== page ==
Botany instructor inspired Weeks

· 3 min read

Botany instructor inspired Weeks

Don Weeks, professor of biochemistry, received an Outstanding Research and Creative Activity award from the University of Nebraska.
Greg Nathan | University Communications
Don Weeks, professor of biochemistry, received an Outstanding Research and Creative Activity award from the University of Nebraska.

EDITOR’S NOTE — This is the second of four features on UNL faculty who received University of Nebraska systemwide honors. This UNL Today series will continue daily to May 1.

Don Weeks grew up on a small farm in Indiana and remembers taking in the raising of livestock and plants with great interest. It was his freshman botany instructor at Purdue University who whetted that appetite.

“He opened my eyes to things I’d been seeing all my life but not understanding,” Weeks said.

That curiosity led to Weeks’ career as an internationally renowned scientist, the last 25 years of which have been spent at UNL.

Weeks, a professor of biochemistry, received one of the University of Nebraska’s 2014 Outstanding Research and Creative Activity awards, which is given to faculty for outstanding research or creative activity of national or international significance.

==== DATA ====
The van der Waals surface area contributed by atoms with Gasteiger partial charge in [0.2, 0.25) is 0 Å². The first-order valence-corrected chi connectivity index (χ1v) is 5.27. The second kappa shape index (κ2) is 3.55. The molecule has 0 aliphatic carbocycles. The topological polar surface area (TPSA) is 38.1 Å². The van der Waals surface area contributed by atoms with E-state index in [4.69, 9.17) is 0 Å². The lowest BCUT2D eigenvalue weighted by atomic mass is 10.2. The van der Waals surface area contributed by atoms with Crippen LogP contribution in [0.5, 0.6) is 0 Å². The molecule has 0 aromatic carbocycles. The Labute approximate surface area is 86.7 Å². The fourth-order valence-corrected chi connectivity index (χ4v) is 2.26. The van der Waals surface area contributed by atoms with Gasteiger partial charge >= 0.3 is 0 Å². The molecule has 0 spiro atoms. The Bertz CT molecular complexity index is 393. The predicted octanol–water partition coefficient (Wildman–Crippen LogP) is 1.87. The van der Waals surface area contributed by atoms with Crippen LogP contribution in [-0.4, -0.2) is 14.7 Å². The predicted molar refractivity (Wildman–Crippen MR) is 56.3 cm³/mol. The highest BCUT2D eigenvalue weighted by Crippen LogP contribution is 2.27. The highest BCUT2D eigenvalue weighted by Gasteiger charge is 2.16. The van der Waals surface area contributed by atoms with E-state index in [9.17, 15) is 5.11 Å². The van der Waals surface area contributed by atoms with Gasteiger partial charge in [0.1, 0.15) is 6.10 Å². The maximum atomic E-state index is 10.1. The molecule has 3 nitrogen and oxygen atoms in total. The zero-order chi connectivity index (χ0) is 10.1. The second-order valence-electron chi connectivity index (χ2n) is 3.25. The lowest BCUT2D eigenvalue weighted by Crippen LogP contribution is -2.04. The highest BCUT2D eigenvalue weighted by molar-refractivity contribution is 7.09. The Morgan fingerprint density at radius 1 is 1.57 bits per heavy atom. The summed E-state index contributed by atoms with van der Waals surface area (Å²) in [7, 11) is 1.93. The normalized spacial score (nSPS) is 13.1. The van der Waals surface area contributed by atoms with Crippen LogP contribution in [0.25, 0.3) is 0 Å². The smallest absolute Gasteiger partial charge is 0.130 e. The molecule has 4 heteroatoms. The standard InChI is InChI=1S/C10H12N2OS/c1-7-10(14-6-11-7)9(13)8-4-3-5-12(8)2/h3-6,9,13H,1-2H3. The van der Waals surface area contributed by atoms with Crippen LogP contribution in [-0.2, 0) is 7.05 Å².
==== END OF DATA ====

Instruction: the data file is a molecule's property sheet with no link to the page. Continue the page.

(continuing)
Several years ago, Weeks’ research resulted in the major breakthrough of engineering dicamba resistance in crop plants, offering farmers a powerful new weed control option.

In the last few years, Weeks’ research has focused on new technology that holds out hope for fighting diseases that limit crop yields. For example, he and a colleague at Iowa State University are experimenting with splicing a gene into rice that inactivates the gene that causes susceptibility to bacterial blight in rice. Then they can perform a simple genetic cross that gets rid of the gene they used. The result is a plant with the advantages of genetic modification that hasn’t actually been modified. That means it might get to market with much less regulatory red tape and expense.

Weeks believes this genetic sleight of hand will be possible with other food crops and diseases too. It may even have applications in “knocking out” the genes in peanuts that cause allergy; that’s a pending project Weeks has planned with colleagues at the University of Georgia and Virginia Tech University.

With all his experience as a scientist, Weeks hasn’t lost his sense of wonder.

“The older I get, the more I realize how complex life is and how fascinating life is,” Weeks said. “The old saying ‘the more we know, the less we know’ is certainly true.

“The coming years will be a golden age for biological sciences.”

Weeks is particularly proud of his role as a teacher in educating the next generation’s scientists to continue the work in which he has engaged.

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